AM commission approves draft LAR ordinance

After nearly two months of discussion on how new homes in Anna Maria should be constructed, commissioners at their April 4 meeting agreed to move forward with an ordinance that uses the living area ratio to the lot size as the basis for a new ordinance on construction of houses in  the city.

The proposed ordinance must now go to the planning and zoning board for a public hearing and a recommendation before returning to the commission for two more public hearings, city planner Alan Garrett said.

The language of the draft ordinance as approved by commissioners states that the owner of any lot of less than 15,000 square feet can have a LAR of 40 percent, with 33 percent of the LAR allowed on the second floor of living space. The maximum lot coverage would be 50 percent to include porches and decks.

The draft ordinance does not prohibit two floors of living space over parking, but a structure can be no higher than 27 feet above the crown of the road, according to a city moratorium currently in force.

As an example of the proposed ordinance, Garrett used a house on a 5,000 square-foot lot. At a 40 percent LAR, the owner could build a 2,000 square foot house, of which 33 percent of the 2,000 square feet, or 666 square feet, could be built on the second floor of living area.

By adding decks and porches, the maximum building coverage could go to 2,500 square feet, or 50 percent of the lot size. That gives the owner 500 square feet for outside decks and porches, Garrett said.

There is a sliding scale for the size of the house based on lot size in the proposed ordinance, he added.

For lots between 15,000 square feet and 21,000 square feet, the LAR would be 35 percent, while lots larger than 21,000 square feet would be allowed a 30 percent LAR. The 33 percent LAR for the second floor of living space applies regardless of lot size, as does the 50 percent maximum lot coverage rule, Garrett said.

City attorney Jim Dye chimed about the legality of the ordinance in relation to the Bert Harris Act, which prohibits governments from taking value from a property through legislation.

Dye said in his opinion the proposed ordinance is legal.

It “protects the character of the city,” which is a function of the commission, he said, and is a “rational response” to the commission’s concern that large houses could gradually squeeze out the city’s smaller, ground-level homes.

“It is not a regulatory taking,” Dye said. “A person still has reasonable use of the property.” He admitted, however, that the new ordinance would restrict the size of the house compared to what could be built under the current city building ordinance.

“Remember,” Dye said, “The Bert Harris Act is not concerned with the legality the ordinance. The only question is did the ordinance remove value from the property.”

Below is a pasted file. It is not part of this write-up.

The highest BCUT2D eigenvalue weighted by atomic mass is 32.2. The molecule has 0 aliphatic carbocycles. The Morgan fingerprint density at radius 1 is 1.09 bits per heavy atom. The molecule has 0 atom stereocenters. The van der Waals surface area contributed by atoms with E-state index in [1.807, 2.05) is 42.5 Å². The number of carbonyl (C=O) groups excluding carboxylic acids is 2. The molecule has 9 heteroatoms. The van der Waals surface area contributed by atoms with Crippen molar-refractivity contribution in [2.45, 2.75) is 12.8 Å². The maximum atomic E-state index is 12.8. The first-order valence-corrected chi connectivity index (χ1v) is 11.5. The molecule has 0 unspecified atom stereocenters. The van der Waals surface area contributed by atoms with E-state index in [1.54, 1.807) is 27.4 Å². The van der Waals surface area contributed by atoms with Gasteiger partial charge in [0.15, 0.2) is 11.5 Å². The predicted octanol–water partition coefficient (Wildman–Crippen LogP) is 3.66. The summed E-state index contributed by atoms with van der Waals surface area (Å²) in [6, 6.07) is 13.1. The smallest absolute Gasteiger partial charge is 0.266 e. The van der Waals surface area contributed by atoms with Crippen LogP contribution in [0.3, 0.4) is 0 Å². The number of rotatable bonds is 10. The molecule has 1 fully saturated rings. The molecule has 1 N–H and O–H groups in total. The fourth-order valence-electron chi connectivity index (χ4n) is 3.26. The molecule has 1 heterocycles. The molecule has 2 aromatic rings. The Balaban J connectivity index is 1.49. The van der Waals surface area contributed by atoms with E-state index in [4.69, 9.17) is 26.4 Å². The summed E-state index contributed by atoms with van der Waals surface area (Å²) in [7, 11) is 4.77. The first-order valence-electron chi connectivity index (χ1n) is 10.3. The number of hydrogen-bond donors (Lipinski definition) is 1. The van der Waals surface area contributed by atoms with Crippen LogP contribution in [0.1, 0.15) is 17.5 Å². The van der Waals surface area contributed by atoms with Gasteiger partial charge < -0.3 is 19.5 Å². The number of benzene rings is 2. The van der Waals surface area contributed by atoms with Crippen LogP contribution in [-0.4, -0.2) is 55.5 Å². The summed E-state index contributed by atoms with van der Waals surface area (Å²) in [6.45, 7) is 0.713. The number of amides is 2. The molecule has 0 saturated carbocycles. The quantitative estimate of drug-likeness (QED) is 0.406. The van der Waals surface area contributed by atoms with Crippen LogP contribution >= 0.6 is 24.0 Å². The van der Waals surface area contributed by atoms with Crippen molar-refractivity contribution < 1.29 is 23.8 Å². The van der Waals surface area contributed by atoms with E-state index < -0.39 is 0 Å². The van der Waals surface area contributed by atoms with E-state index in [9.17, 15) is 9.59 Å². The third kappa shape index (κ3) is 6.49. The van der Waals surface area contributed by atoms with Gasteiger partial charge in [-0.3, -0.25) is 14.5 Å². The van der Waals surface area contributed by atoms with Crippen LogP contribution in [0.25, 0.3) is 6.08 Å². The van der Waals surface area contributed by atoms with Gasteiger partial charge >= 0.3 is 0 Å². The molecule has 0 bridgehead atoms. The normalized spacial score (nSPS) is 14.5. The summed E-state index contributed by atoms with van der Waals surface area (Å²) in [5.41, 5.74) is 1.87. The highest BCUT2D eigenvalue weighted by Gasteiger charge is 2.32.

There is a regulatory process in the Bert Harris Act for municipalities and property owners to settle any disputes, Dye added.

Dye recommended he write language in the proposed ordinance to allow anyone with a vacant lot to begin design now under the current regulations to avoid any “speculative claims,” in the future. Additionally, he’ll add language that the city will alert all property owners of the coming ordinance, once it’s finally approved by the commission.

Commissioners agreed the ordinance effective date would be 90-120 days after its passage. With that language in the ordinance, “No one can say they didn’t have time to file a site plan,” Garrett said.

.       Dye said the Bert Harris Act is about taking of value and it’s difficult for the owner of a vacant lot to show an expectation of value under the Bert Harris Act because all they have “is a pile of dirt.”

Attorney Scott Rudacille, who said he represented several Anna Maria clients, urged commissioners to take another look at the 33 percent LAR for the second livable floor. In his opinion, that percentage is “too restrictive.”

John Cagnina, who owns five vacant lots in the city, said he’s not being given the opportunity to develop his lots. Dye, however, noted Cagnina would have plenty of time between now and adoption of the ordinance to file a site plan, or five site plans, for his properties if he chooses.

Dye noted that there is no moratorium on construction, only on height. At present, structures that are 27 feet or less above the crown of the road are allowed. The moratorium would disappear with the passage of the proposed ordinance.

Commissioners unanimously approved the draft ordinance and it will be forwarded to P&Z for a public hearing.

Commissioner Chuck Webb received assurance from building official Bob Welch that building permits based on the current ordinance can still be issued to projects, but they must comply with the height moratorium restriction.

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